Is it time to deactivate your Facebook account?

When it comes to social media, there are generally two camps of followers. There are those who believe in the good of social media, its power to connect people from all over the world and help businesses grow – even now most of them are working on how to get more followers on Instagram and other platforms – but then there are others who view the world of social media with a much more cynical eye. Rather than bringing people together, they say, social media is in fact tearing society apart. While it’s easy to dismiss this as paranoid pandering, it’s a much more ominous warning when the message comes from a former Facebook executive who has worked directly with the social media giant to build its user growth.

This isn’t the first dissident towards social media. There is a growing chorus of voices who are expressing their discontent at the way in which social media is disseminating misinformation and fake news, and changing the way in which we interact with each other. Instead of meaningful communication taking place, Facebook has been accused by Sean Parker, one of its founders, of “exploiting a vulnerability in the human psychology” by creating a “social-validation feedback loop.” By this, he means that Facebook and other social media services are actively designed to draw as much of your attention to them as possible. To encourage people to use the services frequently and thus drive up advertising revenue, the platforms are designed to be addictive. This had led to the creation of features such as “likes” which drive validation and administer a small dopamine, driving users to upload new content more frequently.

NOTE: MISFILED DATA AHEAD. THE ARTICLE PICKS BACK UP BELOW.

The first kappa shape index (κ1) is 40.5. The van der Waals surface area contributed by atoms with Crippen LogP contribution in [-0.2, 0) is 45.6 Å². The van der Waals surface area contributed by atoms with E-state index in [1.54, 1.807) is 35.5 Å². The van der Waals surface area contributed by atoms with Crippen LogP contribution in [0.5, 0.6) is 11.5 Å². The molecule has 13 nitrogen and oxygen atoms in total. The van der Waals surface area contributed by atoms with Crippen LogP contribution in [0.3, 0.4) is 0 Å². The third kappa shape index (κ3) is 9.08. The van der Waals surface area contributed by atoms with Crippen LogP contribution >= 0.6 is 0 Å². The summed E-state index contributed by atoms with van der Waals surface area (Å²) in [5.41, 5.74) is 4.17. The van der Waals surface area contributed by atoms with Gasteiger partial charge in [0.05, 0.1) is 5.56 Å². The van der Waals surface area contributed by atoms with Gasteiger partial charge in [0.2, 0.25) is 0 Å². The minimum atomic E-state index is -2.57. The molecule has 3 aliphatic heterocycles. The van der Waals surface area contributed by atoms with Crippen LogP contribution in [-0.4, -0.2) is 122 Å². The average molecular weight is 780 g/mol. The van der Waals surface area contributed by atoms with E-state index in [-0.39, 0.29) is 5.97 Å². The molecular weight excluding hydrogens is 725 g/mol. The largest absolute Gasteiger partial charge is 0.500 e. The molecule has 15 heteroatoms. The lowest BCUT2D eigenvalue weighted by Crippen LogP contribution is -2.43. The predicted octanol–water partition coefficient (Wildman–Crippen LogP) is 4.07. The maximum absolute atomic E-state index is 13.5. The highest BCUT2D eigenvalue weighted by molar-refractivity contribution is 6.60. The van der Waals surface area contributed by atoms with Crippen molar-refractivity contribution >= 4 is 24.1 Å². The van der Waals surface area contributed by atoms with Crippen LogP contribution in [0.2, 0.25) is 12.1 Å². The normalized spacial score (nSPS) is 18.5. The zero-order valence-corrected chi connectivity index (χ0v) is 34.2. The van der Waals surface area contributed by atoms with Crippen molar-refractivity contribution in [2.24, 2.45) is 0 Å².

In addition to its addictive quality, Facebook and other social media sites have also be linked with negative effects on mental health. The reason for this has to do with the content that people upload. By and large, people only share the most positive points of their lives – photos from holidays, information about graduations, new jobs or cars – and this can create an unrealistic image of how people actually live. This, it turns out, can make you feel worse about your current life since people largely determine personal and social worth by comparing themselves with others.

These markers may indeed point to the fact that it might be time to quit or take a small hiatus from social media altogether. Another option might be to turn to alternative social media platforms that are less addictive or psychologically damaging.

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